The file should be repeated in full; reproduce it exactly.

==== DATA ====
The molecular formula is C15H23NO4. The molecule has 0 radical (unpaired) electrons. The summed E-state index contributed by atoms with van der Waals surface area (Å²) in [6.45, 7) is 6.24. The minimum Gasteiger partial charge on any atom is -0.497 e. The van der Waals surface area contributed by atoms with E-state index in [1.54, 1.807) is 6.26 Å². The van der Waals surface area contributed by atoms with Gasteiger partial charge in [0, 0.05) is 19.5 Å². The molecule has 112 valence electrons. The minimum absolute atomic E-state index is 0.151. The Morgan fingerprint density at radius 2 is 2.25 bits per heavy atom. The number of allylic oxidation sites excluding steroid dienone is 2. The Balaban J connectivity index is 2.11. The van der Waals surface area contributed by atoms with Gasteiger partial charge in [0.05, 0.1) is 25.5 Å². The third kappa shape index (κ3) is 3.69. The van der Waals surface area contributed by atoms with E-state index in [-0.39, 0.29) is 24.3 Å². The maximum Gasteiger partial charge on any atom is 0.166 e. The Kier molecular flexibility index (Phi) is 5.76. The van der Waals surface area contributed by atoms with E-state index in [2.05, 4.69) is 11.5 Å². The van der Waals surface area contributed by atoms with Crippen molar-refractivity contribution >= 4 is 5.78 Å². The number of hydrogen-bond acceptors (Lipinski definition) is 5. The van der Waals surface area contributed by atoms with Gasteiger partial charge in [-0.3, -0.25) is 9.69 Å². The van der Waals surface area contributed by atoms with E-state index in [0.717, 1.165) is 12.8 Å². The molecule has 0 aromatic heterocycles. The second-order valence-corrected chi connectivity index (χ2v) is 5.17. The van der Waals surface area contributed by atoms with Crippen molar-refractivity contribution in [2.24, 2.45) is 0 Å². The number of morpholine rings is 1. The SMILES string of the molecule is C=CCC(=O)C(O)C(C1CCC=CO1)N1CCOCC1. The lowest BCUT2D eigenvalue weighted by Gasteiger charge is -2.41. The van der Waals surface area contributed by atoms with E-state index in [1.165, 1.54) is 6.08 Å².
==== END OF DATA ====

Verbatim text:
The molecular formula is C15H23NO4. The molecule has 0 radical (unpaired) electrons. The summed E-state index contributed by atoms with van der Waals surface area (Å²) in [6.45, 7) is 6.24. The minimum Gasteiger partial charge on any atom is -0.497 e. The van der Waals surface area contributed by atoms with E-state index in [1.54, 1.807) is 6.26 Å². The van der Waals surface area contributed by atoms with Gasteiger partial charge in [0, 0.05) is 19.5 Å². The molecule has 112 valence electrons. The minimum absolute atomic E-state index is 0.151. The Morgan fingerprint density at radius 2 is 2.25 bits per heavy atom. The number of allylic oxidation sites excluding steroid dienone is 2. The Balaban J connectivity index is 2.11. The van der Waals surface area contributed by atoms with Gasteiger partial charge in [0.05, 0.1) is 25.5 Å². The third kappa shape index (κ3) is 3.69. The van der Waals surface area contributed by atoms with E-state index in [-0.39, 0.29) is 24.3 Å². The maximum Gasteiger partial charge on any atom is 0.166 e. The Kier molecular flexibility index (Phi) is 5.76. The van der Waals surface area contributed by atoms with E-state index in [2.05, 4.69) is 11.5 Å². The van der Waals surface area contributed by atoms with Crippen molar-refractivity contribution >= 4 is 5.78 Å². The number of hydrogen-bond acceptors (Lipinski definition) is 5. The van der Waals surface area contributed by atoms with Gasteiger partial charge in [-0.3, -0.25) is 9.69 Å². The van der Waals surface area contributed by atoms with E-state index in [0.717, 1.165) is 12.8 Å². The molecule has 0 aromatic heterocycles. The second-order valence-corrected chi connectivity index (χ2v) is 5.17. The van der Waals surface area contributed by atoms with Crippen molar-refractivity contribution in [2.24, 2.45) is 0 Å². The number of morpholine rings is 1. The SMILES string of the molecule is C=CCC(=O)C(O)C(C1CCC=CO1)N1CCOCC1. The lowest BCUT2D eigenvalue weighted by Gasteiger charge is -2.41. The van der Waals surface area contributed by atoms with E-state index in [1.165, 1.54) is 6.08 Å².